When Dr. Stegmaier met Dr. Arceci for the first time, she was just transitioning to running her own lab. She had been asked to give a presentation at a meeting — for the first time on her own — and Dr. Arceci was there.
Afterward, there was a party with dancing. It turns out that Dr. Arceci liked to dance. Dr. Stegmaier likes to dance too. In fact, she used to do ballet.
So that’s exactly what they did. They danced until the party ended, then they crashed another party, just so they could dance some more.
She smiles when she thinks of that memorable meeting.
“He was a phenomenal doctor, a phenomenal scientist, but he also knew how to live,” she said. “And was really a model for all of us, particularly those of us whose careers were getting off the ground, about how the clinical work and the science are important, but enjoying life and enjoying being with colleagues — that that was a wonderful thing too.”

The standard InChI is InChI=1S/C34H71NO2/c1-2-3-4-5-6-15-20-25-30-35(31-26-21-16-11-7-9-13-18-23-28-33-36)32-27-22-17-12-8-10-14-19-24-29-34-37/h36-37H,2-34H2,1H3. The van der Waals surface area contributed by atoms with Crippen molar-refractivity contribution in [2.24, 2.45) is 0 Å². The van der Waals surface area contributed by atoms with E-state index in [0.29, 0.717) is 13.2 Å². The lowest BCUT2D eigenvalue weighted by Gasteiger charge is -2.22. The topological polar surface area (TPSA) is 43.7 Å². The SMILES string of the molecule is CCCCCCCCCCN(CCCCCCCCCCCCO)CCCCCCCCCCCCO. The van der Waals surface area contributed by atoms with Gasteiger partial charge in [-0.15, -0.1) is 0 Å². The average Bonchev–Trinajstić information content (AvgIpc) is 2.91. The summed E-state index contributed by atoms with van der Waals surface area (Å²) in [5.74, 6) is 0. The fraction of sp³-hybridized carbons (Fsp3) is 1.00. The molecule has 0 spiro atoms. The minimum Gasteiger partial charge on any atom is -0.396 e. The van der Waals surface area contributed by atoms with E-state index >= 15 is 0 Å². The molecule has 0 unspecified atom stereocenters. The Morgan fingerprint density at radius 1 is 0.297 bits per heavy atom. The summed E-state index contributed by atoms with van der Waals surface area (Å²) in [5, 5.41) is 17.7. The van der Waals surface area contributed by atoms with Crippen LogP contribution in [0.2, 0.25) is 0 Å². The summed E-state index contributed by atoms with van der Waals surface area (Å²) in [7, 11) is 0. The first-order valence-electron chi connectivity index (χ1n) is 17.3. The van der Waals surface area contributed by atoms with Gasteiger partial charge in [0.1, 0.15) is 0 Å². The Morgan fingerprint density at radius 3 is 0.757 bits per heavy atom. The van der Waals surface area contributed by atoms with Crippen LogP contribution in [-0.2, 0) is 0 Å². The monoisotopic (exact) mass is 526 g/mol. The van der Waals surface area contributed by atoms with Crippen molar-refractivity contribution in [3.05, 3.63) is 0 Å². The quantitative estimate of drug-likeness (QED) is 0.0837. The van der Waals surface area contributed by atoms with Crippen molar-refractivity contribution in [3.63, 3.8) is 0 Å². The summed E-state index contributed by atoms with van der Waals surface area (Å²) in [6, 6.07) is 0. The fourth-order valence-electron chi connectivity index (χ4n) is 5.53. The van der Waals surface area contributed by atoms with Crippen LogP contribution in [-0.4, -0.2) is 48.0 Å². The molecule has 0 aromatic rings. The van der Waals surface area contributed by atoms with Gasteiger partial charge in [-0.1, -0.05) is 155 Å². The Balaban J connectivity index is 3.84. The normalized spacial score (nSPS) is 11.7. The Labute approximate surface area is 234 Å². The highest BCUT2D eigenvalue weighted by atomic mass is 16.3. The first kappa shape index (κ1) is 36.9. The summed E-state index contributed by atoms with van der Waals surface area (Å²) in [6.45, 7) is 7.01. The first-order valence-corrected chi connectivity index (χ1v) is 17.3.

Inspired by Dr. Arceci? Give to his St. Baldrick’s memorial fund and help support the research he loved >
For Dr. Stegmaier, receiving the Arceci Innovation Award was a dream come true. In fact, when Dr. Stegmaier got the news over the phone, she’s pretty sure she screamed and freaked out a brand-new lab associate who was in the next room.
Dr. Stegmaier with (from left to right) Bjoern Stolte, Amanda Balboni, PhD, Dr. Lilian Guenther and Bo Kyung Seong, PhD. Photo by Samuel Ogden
Her 11-year-old son, who is a competitive gymnast, asked if she was going to get a big trophy.
“That was the first thing he wanted to know, because to him, when you win something you get a big trophy,” she said, giggling. “He was so funny.”
But for Dr. Stegmaier, the reward is in the work itself. Getting out of bed and going to work is like the biggest, shiniest trophy her son could ever imagine winning.
“At the end of the day, I feel like I can’t imagine another career,” she said. “The privilege of taking care of these children that we care for and working with their families, and then coming back to the lab to really try to make things better for the future — to me, that’s like nothing else. It’s really an amazing thing. “
You can help researchers like Dr. Stegmaier make the future better for all kids with cancer. Fund lifesaving childhood cancer research today.
Read more on the St. Baldrick’s blog: